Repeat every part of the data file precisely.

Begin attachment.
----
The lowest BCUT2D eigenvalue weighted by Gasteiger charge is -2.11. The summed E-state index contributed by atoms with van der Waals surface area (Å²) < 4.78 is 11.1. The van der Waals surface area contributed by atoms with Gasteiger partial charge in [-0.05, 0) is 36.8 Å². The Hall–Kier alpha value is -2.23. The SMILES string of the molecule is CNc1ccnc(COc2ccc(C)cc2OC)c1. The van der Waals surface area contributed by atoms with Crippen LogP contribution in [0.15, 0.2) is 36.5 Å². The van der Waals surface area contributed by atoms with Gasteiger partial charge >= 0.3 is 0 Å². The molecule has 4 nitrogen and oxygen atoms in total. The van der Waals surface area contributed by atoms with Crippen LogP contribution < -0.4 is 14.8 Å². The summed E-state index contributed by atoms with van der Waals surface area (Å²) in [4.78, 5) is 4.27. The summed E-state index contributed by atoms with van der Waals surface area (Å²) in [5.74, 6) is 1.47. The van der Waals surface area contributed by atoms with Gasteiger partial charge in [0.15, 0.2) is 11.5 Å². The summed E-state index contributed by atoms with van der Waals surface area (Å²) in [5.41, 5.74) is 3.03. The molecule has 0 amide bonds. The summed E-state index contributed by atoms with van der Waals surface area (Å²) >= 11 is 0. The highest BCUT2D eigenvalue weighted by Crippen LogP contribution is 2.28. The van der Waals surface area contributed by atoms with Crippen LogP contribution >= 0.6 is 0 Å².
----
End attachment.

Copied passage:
The lowest BCUT2D eigenvalue weighted by Gasteiger charge is -2.11. The summed E-state index contributed by atoms with van der Waals surface area (Å²) < 4.78 is 11.1. The van der Waals surface area contributed by atoms with Gasteiger partial charge in [-0.05, 0) is 36.8 Å². The Hall–Kier alpha value is -2.23. The SMILES string of the molecule is CNc1ccnc(COc2ccc(C)cc2OC)c1. The van der Waals surface area contributed by atoms with Crippen LogP contribution in [0.15, 0.2) is 36.5 Å². The van der Waals surface area contributed by atoms with Gasteiger partial charge >= 0.3 is 0 Å². The molecule has 4 nitrogen and oxygen atoms in total. The van der Waals surface area contributed by atoms with Crippen LogP contribution < -0.4 is 14.8 Å². The summed E-state index contributed by atoms with van der Waals surface area (Å²) in [4.78, 5) is 4.27. The summed E-state index contributed by atoms with van der Waals surface area (Å²) in [5.74, 6) is 1.47. The van der Waals surface area contributed by atoms with Gasteiger partial charge in [0.15, 0.2) is 11.5 Å². The summed E-state index contributed by atoms with van der Waals surface area (Å²) in [5.41, 5.74) is 3.03. The molecule has 0 amide bonds. The summed E-state index contributed by atoms with van der Waals surface area (Å²) >= 11 is 0. The highest BCUT2D eigenvalue weighted by Crippen LogP contribution is 2.28. The van der Waals surface area contributed by atoms with Crippen LogP contribution >= 0.6 is 0 Å².